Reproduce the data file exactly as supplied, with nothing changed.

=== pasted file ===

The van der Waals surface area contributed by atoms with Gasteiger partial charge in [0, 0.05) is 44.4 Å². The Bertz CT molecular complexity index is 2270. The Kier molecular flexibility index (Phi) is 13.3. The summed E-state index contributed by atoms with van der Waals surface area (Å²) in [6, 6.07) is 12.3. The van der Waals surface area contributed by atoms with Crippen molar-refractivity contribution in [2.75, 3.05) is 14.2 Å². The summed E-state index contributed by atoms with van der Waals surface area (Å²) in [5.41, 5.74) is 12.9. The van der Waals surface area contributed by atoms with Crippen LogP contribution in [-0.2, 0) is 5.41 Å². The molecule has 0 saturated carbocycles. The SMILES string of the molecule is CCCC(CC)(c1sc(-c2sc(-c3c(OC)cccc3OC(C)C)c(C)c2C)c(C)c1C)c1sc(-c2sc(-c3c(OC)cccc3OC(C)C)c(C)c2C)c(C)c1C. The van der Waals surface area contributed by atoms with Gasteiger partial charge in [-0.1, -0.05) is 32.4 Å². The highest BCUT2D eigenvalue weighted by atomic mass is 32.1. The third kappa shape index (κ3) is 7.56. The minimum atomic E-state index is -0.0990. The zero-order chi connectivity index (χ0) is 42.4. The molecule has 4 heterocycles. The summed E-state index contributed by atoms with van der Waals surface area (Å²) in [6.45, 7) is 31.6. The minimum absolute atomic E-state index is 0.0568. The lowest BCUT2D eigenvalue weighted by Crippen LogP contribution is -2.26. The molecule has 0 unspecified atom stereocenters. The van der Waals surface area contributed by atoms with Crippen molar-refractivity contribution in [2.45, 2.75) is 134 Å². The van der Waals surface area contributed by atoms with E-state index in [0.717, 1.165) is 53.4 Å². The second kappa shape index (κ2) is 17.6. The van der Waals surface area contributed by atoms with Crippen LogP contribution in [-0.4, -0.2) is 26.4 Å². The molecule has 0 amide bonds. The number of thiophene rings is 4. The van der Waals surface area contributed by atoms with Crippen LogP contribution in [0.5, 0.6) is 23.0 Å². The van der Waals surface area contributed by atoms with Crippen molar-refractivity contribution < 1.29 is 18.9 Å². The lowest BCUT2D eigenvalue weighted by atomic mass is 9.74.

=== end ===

The van der Waals surface area contributed by atoms with Gasteiger partial charge in [0, 0.05) is 44.4 Å². The Bertz CT molecular complexity index is 2270. The Kier molecular flexibility index (Phi) is 13.3. The summed E-state index contributed by atoms with van der Waals surface area (Å²) in [6, 6.07) is 12.3. The van der Waals surface area contributed by atoms with Crippen molar-refractivity contribution in [2.75, 3.05) is 14.2 Å². The summed E-state index contributed by atoms with van der Waals surface area (Å²) in [5.41, 5.74) is 12.9. The van der Waals surface area contributed by atoms with Crippen LogP contribution in [-0.2, 0) is 5.41 Å². The molecule has 0 saturated carbocycles. The SMILES string of the molecule is CCCC(CC)(c1sc(-c2sc(-c3c(OC)cccc3OC(C)C)c(C)c2C)c(C)c1C)c1sc(-c2sc(-c3c(OC)cccc3OC(C)C)c(C)c2C)c(C)c1C. The van der Waals surface area contributed by atoms with Gasteiger partial charge in [-0.1, -0.05) is 32.4 Å². The highest BCUT2D eigenvalue weighted by atomic mass is 32.1. The third kappa shape index (κ3) is 7.56. The minimum atomic E-state index is -0.0990. The zero-order chi connectivity index (χ0) is 42.4. The molecule has 4 heterocycles. The summed E-state index contributed by atoms with van der Waals surface area (Å²) in [6.45, 7) is 31.6. The minimum absolute atomic E-state index is 0.0568. The lowest BCUT2D eigenvalue weighted by Crippen LogP contribution is -2.26. The molecule has 0 unspecified atom stereocenters. The van der Waals surface area contributed by atoms with Crippen molar-refractivity contribution in [2.45, 2.75) is 134 Å². The van der Waals surface area contributed by atoms with E-state index in [0.717, 1.165) is 53.4 Å². The second kappa shape index (κ2) is 17.6. The van der Waals surface area contributed by atoms with Crippen LogP contribution in [-0.4, -0.2) is 26.4 Å². The molecule has 0 amide bonds. The number of thiophene rings is 4. The van der Waals surface area contributed by atoms with Crippen LogP contribution in [0.5, 0.6) is 23.0 Å². The van der Waals surface area contributed by atoms with Crippen molar-refractivity contribution < 1.29 is 18.9 Å². The lowest BCUT2D eigenvalue weighted by atomic mass is 9.74.